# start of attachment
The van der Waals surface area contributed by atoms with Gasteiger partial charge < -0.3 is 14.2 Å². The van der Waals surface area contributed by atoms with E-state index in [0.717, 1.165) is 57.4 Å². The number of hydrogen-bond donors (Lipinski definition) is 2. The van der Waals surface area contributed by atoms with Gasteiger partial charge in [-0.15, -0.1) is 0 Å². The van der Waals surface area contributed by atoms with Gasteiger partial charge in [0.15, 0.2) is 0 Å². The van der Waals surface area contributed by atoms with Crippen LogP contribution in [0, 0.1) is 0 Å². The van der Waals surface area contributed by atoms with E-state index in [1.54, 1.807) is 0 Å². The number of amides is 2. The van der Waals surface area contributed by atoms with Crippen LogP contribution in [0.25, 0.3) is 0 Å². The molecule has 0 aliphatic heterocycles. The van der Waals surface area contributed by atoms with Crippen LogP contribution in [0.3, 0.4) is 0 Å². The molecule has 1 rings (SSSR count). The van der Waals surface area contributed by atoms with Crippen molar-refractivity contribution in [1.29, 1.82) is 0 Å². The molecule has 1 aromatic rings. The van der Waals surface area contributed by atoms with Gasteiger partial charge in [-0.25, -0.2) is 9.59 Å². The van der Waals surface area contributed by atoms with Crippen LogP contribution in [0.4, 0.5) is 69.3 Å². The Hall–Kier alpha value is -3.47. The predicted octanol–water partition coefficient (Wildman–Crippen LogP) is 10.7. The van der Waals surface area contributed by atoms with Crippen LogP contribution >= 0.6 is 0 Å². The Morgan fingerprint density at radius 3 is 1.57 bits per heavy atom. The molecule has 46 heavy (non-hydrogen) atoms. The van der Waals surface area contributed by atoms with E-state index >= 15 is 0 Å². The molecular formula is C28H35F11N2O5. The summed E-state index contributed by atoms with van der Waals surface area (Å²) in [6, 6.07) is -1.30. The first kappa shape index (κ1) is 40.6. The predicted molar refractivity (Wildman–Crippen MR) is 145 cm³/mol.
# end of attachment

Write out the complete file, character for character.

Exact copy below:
The van der Waals surface area contributed by atoms with Gasteiger partial charge < -0.3 is 14.2 Å². The van der Waals surface area contributed by atoms with E-state index in [0.717, 1.165) is 57.4 Å². The number of hydrogen-bond donors (Lipinski definition) is 2. The van der Waals surface area contributed by atoms with Gasteiger partial charge in [-0.15, -0.1) is 0 Å². The van der Waals surface area contributed by atoms with Gasteiger partial charge in [0.15, 0.2) is 0 Å². The van der Waals surface area contributed by atoms with Crippen LogP contribution in [0, 0.1) is 0 Å². The van der Waals surface area contributed by atoms with E-state index in [1.54, 1.807) is 0 Å². The number of amides is 2. The van der Waals surface area contributed by atoms with Crippen LogP contribution in [0.25, 0.3) is 0 Å². The molecule has 0 aliphatic heterocycles. The van der Waals surface area contributed by atoms with Crippen LogP contribution in [0.3, 0.4) is 0 Å². The molecule has 1 rings (SSSR count). The van der Waals surface area contributed by atoms with Crippen molar-refractivity contribution in [1.29, 1.82) is 0 Å². The molecule has 1 aromatic rings. The van der Waals surface area contributed by atoms with Gasteiger partial charge in [-0.25, -0.2) is 9.59 Å². The van der Waals surface area contributed by atoms with Crippen LogP contribution in [0.4, 0.5) is 69.3 Å². The Hall–Kier alpha value is -3.47. The predicted octanol–water partition coefficient (Wildman–Crippen LogP) is 10.7. The van der Waals surface area contributed by atoms with Crippen LogP contribution >= 0.6 is 0 Å². The Morgan fingerprint density at radius 3 is 1.57 bits per heavy atom. The molecule has 46 heavy (non-hydrogen) atoms. The van der Waals surface area contributed by atoms with E-state index >= 15 is 0 Å². The molecular formula is C28H35F11N2O5. The summed E-state index contributed by atoms with van der Waals surface area (Å²) in [6, 6.07) is -1.30. The first kappa shape index (κ1) is 40.6. The predicted molar refractivity (Wildman–Crippen MR) is 145 cm³/mol.